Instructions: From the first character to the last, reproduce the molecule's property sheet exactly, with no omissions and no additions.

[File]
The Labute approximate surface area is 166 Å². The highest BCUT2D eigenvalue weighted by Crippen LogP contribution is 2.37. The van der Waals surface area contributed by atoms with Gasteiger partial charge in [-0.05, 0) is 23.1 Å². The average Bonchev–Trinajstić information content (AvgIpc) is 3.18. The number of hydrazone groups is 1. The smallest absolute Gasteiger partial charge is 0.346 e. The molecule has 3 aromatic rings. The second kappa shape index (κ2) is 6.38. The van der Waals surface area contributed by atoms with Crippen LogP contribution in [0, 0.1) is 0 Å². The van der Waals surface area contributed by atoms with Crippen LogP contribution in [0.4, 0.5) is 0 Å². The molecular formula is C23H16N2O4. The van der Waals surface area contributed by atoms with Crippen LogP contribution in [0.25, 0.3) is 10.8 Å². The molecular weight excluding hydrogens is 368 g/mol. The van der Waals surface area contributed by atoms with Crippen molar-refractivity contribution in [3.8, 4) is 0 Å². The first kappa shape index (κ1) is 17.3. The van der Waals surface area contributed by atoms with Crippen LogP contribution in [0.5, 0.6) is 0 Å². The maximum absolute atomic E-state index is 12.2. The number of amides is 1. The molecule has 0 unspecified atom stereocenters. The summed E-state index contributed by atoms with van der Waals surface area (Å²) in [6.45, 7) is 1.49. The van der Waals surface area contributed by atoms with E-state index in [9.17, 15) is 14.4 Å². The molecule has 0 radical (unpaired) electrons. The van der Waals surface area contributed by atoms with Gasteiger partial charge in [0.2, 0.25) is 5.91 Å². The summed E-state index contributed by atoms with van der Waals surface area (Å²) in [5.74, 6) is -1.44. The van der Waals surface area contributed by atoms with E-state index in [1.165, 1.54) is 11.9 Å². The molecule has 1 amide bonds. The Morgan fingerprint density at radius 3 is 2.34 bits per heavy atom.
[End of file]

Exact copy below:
The Labute approximate surface area is 166 Å². The highest BCUT2D eigenvalue weighted by Crippen LogP contribution is 2.37. The van der Waals surface area contributed by atoms with Gasteiger partial charge in [-0.05, 0) is 23.1 Å². The average Bonchev–Trinajstić information content (AvgIpc) is 3.18. The number of hydrazone groups is 1. The smallest absolute Gasteiger partial charge is 0.346 e. The molecule has 3 aromatic rings. The second kappa shape index (κ2) is 6.38. The van der Waals surface area contributed by atoms with Crippen LogP contribution in [0, 0.1) is 0 Å². The van der Waals surface area contributed by atoms with Crippen LogP contribution in [0.4, 0.5) is 0 Å². The molecular formula is C23H16N2O4. The van der Waals surface area contributed by atoms with Crippen LogP contribution in [0.25, 0.3) is 10.8 Å². The molecular weight excluding hydrogens is 368 g/mol. The van der Waals surface area contributed by atoms with Crippen molar-refractivity contribution in [3.8, 4) is 0 Å². The first kappa shape index (κ1) is 17.3. The van der Waals surface area contributed by atoms with Crippen LogP contribution in [0.5, 0.6) is 0 Å². The maximum absolute atomic E-state index is 12.2. The number of amides is 1. The molecule has 0 unspecified atom stereocenters. The summed E-state index contributed by atoms with van der Waals surface area (Å²) in [6.45, 7) is 1.49. The van der Waals surface area contributed by atoms with E-state index in [9.17, 15) is 14.4 Å². The molecule has 0 radical (unpaired) electrons. The van der Waals surface area contributed by atoms with Gasteiger partial charge in [0.2, 0.25) is 5.91 Å². The summed E-state index contributed by atoms with van der Waals surface area (Å²) in [5.74, 6) is -1.44. The van der Waals surface area contributed by atoms with E-state index in [1.165, 1.54) is 11.9 Å². The molecule has 1 amide bonds. The Morgan fingerprint density at radius 3 is 2.34 bits per heavy atom.